The Supply Chain Matters blog provides Part Three of a multi-part market education series focused on the emerging trend for what we have termed as WMS Accelerator technology.

In this commentary, we dive deeper into why this new technology approach will become more attractive given the rapid changes that are occurring among multiple consumer and product industries and their respective customer demand and supply fulfillment networks.

In our prior Part One commentary, we explored a capsule history of the generations of Warehouse Management Application Systems (WMS), their need for being integrated with a system of record for customer or inventory replenishment orders, labor reporting and other data. We observed how over time, similar to legacy ERP systems, many of these WMS systems were subject to high levels of customization requiring added integration needs.

Among today’s more online focused customer fulfillment process needs, WMS systems are now less flexible in terms of accommodating business process changes. Many were designed leveraging traditional inventory management strategies to support replenishment of other customer warehouses, distribution centers, or large customers.

For the most part, most legacy installed WMS are considered mature, with added process or information integration changes classified as Extended WMS. However, in many cases the application still resides behind the firewall at customer sites, with software, information integration and overall systems maintenance remaining the responsibility of internal IT groups.

Our belief is that the extent of the COVID-19 disruption on customer fulfillment needs implies that Extended WMS is morphing to a more Cloud based WMS Accelerator that can leverage more intelligent warehouse orchestration, but with a far quicker time-to-value.  This approach leverages object-based data integration and management, incorporates artificial intelligence and machine-learning technology as well as Internet of Things (IoT) enablement across physical and digital process areas. At the same time, such capabilities can augment the capabilities and presence of existing WMS applications.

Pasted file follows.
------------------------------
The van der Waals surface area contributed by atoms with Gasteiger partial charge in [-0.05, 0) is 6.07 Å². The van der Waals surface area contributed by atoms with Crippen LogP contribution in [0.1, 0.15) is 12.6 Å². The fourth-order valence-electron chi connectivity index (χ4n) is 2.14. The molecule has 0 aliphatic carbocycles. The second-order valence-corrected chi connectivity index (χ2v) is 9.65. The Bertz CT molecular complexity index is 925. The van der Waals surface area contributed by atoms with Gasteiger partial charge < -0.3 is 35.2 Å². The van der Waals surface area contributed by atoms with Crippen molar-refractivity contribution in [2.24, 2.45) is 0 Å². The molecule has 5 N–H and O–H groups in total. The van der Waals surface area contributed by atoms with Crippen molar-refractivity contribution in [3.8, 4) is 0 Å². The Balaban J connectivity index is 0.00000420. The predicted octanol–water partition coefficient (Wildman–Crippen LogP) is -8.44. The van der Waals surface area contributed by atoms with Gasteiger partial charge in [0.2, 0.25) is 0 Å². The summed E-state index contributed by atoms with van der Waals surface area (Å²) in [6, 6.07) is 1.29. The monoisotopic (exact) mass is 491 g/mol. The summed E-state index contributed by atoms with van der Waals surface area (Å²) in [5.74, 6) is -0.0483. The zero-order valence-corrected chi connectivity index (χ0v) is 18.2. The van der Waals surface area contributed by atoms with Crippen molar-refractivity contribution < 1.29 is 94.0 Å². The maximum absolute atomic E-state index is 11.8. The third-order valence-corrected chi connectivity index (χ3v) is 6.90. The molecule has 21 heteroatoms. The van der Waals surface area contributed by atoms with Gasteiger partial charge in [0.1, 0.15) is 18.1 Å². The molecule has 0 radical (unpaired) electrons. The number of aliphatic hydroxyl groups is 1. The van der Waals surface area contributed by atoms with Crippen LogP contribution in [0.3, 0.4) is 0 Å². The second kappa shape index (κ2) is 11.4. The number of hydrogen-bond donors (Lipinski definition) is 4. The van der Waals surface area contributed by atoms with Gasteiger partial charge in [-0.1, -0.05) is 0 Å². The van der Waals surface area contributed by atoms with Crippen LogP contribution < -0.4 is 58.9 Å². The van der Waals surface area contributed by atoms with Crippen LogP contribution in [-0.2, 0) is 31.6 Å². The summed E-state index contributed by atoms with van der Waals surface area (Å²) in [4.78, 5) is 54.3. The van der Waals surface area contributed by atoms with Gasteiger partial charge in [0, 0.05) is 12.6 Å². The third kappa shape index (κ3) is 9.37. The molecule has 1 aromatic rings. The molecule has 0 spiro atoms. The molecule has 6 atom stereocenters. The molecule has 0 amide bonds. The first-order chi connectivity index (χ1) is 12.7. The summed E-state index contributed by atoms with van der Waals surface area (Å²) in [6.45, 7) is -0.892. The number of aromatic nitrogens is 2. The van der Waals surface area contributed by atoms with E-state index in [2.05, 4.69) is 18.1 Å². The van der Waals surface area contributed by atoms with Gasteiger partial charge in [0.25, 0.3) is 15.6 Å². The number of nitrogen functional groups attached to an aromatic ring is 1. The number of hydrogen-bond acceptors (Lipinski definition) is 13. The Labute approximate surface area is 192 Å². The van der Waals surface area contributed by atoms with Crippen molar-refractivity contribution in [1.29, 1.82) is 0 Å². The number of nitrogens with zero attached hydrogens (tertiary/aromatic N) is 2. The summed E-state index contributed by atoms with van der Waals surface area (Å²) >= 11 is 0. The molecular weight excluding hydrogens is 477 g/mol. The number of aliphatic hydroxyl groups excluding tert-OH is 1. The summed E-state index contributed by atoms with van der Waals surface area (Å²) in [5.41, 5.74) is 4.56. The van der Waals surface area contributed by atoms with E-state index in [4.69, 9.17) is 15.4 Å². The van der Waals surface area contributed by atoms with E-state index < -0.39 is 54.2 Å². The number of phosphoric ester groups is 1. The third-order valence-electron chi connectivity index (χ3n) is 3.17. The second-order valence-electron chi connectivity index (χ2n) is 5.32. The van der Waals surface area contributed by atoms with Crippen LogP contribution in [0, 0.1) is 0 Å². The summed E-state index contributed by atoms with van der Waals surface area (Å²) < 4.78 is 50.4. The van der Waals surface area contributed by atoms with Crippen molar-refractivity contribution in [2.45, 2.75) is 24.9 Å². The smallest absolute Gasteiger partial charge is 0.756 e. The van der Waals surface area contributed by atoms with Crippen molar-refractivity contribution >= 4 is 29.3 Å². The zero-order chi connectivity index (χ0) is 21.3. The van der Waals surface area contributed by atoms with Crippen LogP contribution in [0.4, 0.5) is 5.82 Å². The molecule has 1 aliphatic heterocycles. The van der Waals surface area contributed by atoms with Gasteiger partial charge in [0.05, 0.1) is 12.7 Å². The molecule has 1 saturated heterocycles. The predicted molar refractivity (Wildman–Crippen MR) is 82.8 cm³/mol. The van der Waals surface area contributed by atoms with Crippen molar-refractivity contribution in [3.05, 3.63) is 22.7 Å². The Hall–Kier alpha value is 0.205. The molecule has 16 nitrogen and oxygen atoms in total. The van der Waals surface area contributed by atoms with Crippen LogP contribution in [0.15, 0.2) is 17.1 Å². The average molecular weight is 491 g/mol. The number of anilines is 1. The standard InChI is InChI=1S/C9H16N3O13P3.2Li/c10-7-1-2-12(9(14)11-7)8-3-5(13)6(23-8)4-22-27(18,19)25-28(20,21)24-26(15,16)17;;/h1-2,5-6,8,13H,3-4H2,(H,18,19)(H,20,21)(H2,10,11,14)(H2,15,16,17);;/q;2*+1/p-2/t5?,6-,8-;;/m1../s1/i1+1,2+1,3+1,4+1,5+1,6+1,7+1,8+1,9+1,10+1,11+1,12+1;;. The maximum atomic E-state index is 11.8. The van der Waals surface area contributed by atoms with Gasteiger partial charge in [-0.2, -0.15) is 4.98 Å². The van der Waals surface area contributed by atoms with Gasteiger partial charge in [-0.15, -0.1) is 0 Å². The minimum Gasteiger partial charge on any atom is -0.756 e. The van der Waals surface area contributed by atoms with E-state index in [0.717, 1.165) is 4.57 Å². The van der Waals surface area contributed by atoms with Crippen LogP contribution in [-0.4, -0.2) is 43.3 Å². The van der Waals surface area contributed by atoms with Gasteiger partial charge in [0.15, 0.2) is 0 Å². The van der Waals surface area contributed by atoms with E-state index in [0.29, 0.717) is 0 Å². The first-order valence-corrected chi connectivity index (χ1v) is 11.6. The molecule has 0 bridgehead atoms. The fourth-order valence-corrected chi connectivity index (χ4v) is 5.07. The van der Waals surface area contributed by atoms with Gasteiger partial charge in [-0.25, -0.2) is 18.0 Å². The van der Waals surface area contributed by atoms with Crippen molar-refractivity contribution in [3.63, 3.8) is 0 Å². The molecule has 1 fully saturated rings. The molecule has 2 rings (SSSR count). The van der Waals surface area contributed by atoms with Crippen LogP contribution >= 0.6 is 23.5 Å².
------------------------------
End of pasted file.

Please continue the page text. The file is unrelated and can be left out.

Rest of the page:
In the second part of this series, we highlighted the market entry of what will likely be considered as a WMS Accelerator application provider manifesting this new approach, that being  For over a decade, the technology has been deployed across consumer product goods producer Procter & Gamble and other manufacturers to orchestrate process extensions of warehouse activities required to support changing B2B and B2C customer fulfillment channels.

Warehouse Automation

What is Really Occurring

Prior to the ongoing COVID-19 disruption many businesses were under pressure to increase overall efficiencies, reduce costs, but at the same time, be able to support the dramatic shifting of market response capabilities toward either B2B or existing B2C customer fulfillment processes.

From a warehouse and distribution perspective, inventory movements needed to support high numbers of orders with less stock-keeping units. COVID-19 exploded the consumer shift toward online buying for all forms of products, essentials and otherwise.

The Example of Procter & Gamble

We have been highlighting on Supply Chain Matters examples of companies who had previously understood that agility, flexibility and flow-thru logistics were needed capabilities, and because they were already invested in changed processes, they were better able to pivot in COVID-19 response and in business opportunity.

One of those manufacturers was P&G, a company that has long been recognized and admired in supply chain management circles, especially for its relentless customer fulfillment perspective that focuses planning outside-in, from the customer retailer’s fulfillment facility and back among supply network, production and distribution capabilities.